16

m

0

32

u

Multiplicand

x

1

Multiplicand

16

  1. Shift multiplier register right one bit: This step is pretty much the same as in previous step. You need to be able to load the content of the multiplier or update it with multiplier >> 1

Note that we need an ability to control what to do at each clock cycle. For example, in the rst clock cycle, we need to load contents of all registers. The next clock cycle, we need to perform product = product + (multiplicand multiplier0). The third clock cycle, we need to perform multiplicand = multiplicand << 1. The fourth clock cycle, we need to perform multiplier = multiplier >> 2, and so on. To be able to control each clock cycle, we will use a combination of counter and Read Only Memory (ROM) as shown below:

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Counter

ROM

Clock for internal registers

mul instruction

mul ready

Clock

When mul instruction is 1, it will clear the Counter to 0. At the same time, it will allow the clock signal to go to the Counter. So, the Counter will start counting up until its desired maximum value which can be set in Counter’s attribute. When it reaches its maximum value, its Carry signal will be 1 which can be used for the signal mul ready. The output of the Counter will be use as the address of a ROM. The content of the ROM will be a control signal for each clock cycle. In other words, you can program what do you want to do at each clock cycle using the content of the ROM.

IMPORTANT The rst instruction (control signal) of the ROM at the address 0x00 should be 0x00. Make sure that the control signal 0x00 should set the \Enable” input of each register to be 0 so that they will maintain their value. This is very important especially for the last control signal. The last control signal should be 0x00 as well. When we test your circuit, we will simply let the click ticks continuously. Once we see that the result is ready, we will look at the result without stopping the clock. Thus, your circuit must maintain the result. If you did not set the \Enable” input of your product register to 0, it will keep updating the content of the product register continuously. Do not forget to set the counter’s attribute \Maximum Value” to the address of your last instruction.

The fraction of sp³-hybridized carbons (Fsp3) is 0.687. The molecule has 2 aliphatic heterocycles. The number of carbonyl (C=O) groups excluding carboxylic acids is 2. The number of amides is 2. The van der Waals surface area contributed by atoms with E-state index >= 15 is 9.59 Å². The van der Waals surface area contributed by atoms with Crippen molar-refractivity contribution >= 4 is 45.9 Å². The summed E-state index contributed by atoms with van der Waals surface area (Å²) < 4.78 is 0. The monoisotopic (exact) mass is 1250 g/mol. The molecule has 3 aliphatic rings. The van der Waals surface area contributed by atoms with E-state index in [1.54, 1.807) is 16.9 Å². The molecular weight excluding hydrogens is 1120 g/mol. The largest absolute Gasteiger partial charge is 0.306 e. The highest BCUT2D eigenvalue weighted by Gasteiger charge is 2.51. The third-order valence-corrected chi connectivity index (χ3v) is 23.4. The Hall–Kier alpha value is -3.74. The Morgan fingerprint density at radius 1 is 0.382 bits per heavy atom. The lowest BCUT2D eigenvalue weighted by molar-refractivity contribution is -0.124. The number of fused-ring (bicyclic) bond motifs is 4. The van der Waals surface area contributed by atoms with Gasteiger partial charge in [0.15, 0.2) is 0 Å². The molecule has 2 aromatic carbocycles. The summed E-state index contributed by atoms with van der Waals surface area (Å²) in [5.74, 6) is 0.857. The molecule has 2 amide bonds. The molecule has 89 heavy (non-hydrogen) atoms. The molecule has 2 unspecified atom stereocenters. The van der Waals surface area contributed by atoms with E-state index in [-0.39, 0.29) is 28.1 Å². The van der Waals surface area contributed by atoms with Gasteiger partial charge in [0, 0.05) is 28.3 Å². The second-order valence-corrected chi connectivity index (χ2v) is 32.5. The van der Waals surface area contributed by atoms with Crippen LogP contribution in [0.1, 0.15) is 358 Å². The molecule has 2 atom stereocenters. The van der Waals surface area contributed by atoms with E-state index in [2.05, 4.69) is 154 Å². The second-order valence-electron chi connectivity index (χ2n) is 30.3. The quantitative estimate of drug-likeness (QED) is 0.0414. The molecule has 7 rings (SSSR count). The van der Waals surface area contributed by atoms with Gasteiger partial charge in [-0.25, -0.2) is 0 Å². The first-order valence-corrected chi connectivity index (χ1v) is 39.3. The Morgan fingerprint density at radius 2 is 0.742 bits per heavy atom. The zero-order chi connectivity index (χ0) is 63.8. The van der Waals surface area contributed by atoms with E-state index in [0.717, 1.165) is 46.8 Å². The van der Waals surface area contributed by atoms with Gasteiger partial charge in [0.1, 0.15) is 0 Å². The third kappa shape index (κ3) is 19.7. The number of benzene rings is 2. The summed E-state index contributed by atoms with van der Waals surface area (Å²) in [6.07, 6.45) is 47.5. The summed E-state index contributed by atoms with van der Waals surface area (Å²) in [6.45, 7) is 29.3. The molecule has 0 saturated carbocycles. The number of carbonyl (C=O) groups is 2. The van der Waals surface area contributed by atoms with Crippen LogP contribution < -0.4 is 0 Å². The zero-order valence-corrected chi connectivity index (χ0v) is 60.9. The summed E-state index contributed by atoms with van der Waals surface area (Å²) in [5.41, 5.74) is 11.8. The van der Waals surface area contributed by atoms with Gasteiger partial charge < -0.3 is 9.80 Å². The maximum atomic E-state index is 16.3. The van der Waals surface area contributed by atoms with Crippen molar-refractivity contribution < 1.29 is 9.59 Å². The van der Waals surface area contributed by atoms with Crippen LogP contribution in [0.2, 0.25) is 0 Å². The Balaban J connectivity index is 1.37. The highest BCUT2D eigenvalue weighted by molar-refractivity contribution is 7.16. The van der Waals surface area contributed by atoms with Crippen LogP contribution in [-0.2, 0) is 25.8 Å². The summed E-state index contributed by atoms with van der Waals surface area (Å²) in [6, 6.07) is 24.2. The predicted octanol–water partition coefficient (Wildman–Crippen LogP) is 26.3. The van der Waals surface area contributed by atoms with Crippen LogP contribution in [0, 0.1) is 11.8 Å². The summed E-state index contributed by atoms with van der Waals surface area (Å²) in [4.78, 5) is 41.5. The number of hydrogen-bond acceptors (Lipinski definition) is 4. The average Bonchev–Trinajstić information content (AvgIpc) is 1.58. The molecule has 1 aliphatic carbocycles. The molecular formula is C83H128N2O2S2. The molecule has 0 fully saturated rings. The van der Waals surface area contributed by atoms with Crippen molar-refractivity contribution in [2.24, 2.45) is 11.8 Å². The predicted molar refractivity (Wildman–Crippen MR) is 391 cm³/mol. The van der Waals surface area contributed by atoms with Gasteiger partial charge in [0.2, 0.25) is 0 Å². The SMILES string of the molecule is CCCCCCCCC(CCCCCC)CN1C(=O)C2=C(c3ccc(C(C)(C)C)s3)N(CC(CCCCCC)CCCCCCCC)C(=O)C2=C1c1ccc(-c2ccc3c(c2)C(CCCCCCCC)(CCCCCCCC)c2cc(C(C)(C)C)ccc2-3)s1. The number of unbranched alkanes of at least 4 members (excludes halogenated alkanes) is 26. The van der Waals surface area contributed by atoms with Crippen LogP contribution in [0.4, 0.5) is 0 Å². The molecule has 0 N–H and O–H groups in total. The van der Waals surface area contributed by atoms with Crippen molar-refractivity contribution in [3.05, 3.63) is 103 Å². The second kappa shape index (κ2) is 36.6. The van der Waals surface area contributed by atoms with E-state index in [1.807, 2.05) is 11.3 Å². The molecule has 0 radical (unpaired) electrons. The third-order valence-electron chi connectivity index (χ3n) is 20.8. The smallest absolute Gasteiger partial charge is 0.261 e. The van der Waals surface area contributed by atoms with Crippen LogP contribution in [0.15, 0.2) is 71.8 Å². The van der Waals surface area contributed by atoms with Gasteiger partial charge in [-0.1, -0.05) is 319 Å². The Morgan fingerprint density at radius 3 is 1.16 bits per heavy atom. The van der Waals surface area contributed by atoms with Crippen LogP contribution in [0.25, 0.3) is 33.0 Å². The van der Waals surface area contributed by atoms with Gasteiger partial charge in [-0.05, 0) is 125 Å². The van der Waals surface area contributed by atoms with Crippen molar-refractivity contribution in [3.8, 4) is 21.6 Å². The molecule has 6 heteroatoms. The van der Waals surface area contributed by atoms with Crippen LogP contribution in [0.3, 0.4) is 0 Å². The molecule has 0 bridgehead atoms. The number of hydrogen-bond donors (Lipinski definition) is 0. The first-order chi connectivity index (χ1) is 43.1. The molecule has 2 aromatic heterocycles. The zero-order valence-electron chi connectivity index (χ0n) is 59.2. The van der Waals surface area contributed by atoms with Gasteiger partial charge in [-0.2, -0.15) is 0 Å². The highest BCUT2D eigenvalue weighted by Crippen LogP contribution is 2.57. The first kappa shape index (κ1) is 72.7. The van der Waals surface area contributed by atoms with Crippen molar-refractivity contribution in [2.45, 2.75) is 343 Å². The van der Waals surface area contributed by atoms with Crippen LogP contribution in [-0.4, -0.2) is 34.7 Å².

Example Circuit

For this project, a starter le named project4 div sqrt.circ is given. The main circuit of le is shown below:

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Two display on the left side are for inputs A and B. The inputs A and B are in Q8.8 format. Both LED displays will show the approximate values of A and B in decimal with decimal point. On the right, there are three LED displays. The one on the top shows the result of the example circuit

which will be explained later. The one in the center should be used to display the result of A=B. p

Similarly, the one at the bottom should be used to display the result of A.

The given le contains four sub-circuits, Q8.8 to Decimal, Example, Division, and Square Root. Do not modify both Q8.8 to Decimal and Example sub-circuits. What do you need to do for this project is to implement Division and Square Root sub-circuits.

In the Example sub-circuit. You will see a circuit that perform a very simple tasks. The result of this circuit can be represented by the following equation:

result = (2 ((2 A + 1:0) A) + 1:0) A

which can be separated into three steps:

  1. result = A

2.

result = (2 result + 1:0)

result, and

3.

result = (2 result + 1:0)

result.

Double click the \Example” circuit to see how it was implemented, content of the ROM, and attribute of the \Counter”.

Note that some components have been placed into both \Division” and \Square Root” sub-circuits. Simply add additional components as you needed. You must set the \Trigger” attribute of your \registers” component to \Falling Edge” to match with the trigger of the given \Counter”.

Introduction to the Division Hardware

The 16-bit division hardware similar to that we have discussed in class is shown below:

16 16

Dividend

Quotient

  1. Division